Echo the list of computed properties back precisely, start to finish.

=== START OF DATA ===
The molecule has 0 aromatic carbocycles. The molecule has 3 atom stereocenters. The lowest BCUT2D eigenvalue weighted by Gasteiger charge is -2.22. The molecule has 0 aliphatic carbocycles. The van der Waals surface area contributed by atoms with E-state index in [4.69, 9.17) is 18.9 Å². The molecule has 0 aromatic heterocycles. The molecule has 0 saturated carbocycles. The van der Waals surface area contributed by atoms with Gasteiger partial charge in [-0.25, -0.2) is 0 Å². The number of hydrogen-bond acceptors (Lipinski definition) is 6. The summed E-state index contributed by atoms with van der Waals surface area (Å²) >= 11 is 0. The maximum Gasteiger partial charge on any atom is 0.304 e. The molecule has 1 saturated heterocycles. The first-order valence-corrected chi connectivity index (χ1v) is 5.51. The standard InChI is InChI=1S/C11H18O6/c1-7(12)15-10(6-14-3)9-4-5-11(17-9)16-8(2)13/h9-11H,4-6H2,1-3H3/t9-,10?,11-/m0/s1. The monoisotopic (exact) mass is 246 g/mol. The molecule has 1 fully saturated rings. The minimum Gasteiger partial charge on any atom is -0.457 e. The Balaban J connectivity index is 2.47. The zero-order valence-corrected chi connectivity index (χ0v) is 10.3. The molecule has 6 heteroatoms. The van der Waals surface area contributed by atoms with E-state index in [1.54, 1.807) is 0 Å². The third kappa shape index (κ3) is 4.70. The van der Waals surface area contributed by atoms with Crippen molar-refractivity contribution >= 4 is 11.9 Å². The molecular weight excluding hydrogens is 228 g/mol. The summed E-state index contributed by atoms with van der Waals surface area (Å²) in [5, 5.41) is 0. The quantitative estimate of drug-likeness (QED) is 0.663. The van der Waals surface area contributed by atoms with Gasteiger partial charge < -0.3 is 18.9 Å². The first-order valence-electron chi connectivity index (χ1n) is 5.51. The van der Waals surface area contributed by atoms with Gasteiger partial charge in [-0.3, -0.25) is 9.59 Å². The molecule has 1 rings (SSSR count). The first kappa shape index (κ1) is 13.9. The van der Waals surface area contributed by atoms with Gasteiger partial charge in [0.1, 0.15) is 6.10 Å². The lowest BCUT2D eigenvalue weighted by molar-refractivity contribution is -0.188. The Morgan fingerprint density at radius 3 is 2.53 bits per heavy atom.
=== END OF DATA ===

The molecule has 0 aromatic carbocycles. The molecule has 3 atom stereocenters. The lowest BCUT2D eigenvalue weighted by Gasteiger charge is -2.22. The molecule has 0 aliphatic carbocycles. The van der Waals surface area contributed by atoms with E-state index in [4.69, 9.17) is 18.9 Å². The molecule has 0 aromatic heterocycles. The molecule has 0 saturated carbocycles. The van der Waals surface area contributed by atoms with Gasteiger partial charge in [-0.25, -0.2) is 0 Å². The number of hydrogen-bond acceptors (Lipinski definition) is 6. The summed E-state index contributed by atoms with van der Waals surface area (Å²) >= 11 is 0. The maximum Gasteiger partial charge on any atom is 0.304 e. The molecule has 1 saturated heterocycles. The first-order valence-corrected chi connectivity index (χ1v) is 5.51. The standard InChI is InChI=1S/C11H18O6/c1-7(12)15-10(6-14-3)9-4-5-11(17-9)16-8(2)13/h9-11H,4-6H2,1-3H3/t9-,10?,11-/m0/s1. The monoisotopic (exact) mass is 246 g/mol. The molecule has 1 fully saturated rings. The minimum Gasteiger partial charge on any atom is -0.457 e. The Balaban J connectivity index is 2.47. The zero-order valence-corrected chi connectivity index (χ0v) is 10.3. The molecule has 6 heteroatoms. The van der Waals surface area contributed by atoms with E-state index in [1.54, 1.807) is 0 Å². The third kappa shape index (κ3) is 4.70. The van der Waals surface area contributed by atoms with Crippen molar-refractivity contribution >= 4 is 11.9 Å². The molecular weight excluding hydrogens is 228 g/mol. The summed E-state index contributed by atoms with van der Waals surface area (Å²) in [5, 5.41) is 0. The quantitative estimate of drug-likeness (QED) is 0.663. The van der Waals surface area contributed by atoms with Gasteiger partial charge < -0.3 is 18.9 Å². The first-order valence-electron chi connectivity index (χ1n) is 5.51. The van der Waals surface area contributed by atoms with Gasteiger partial charge in [-0.3, -0.25) is 9.59 Å². The molecule has 1 rings (SSSR count). The first kappa shape index (κ1) is 13.9. The van der Waals surface area contributed by atoms with Gasteiger partial charge in [0.1, 0.15) is 6.10 Å². The lowest BCUT2D eigenvalue weighted by molar-refractivity contribution is -0.188. The Morgan fingerprint density at radius 3 is 2.53 bits per heavy atom.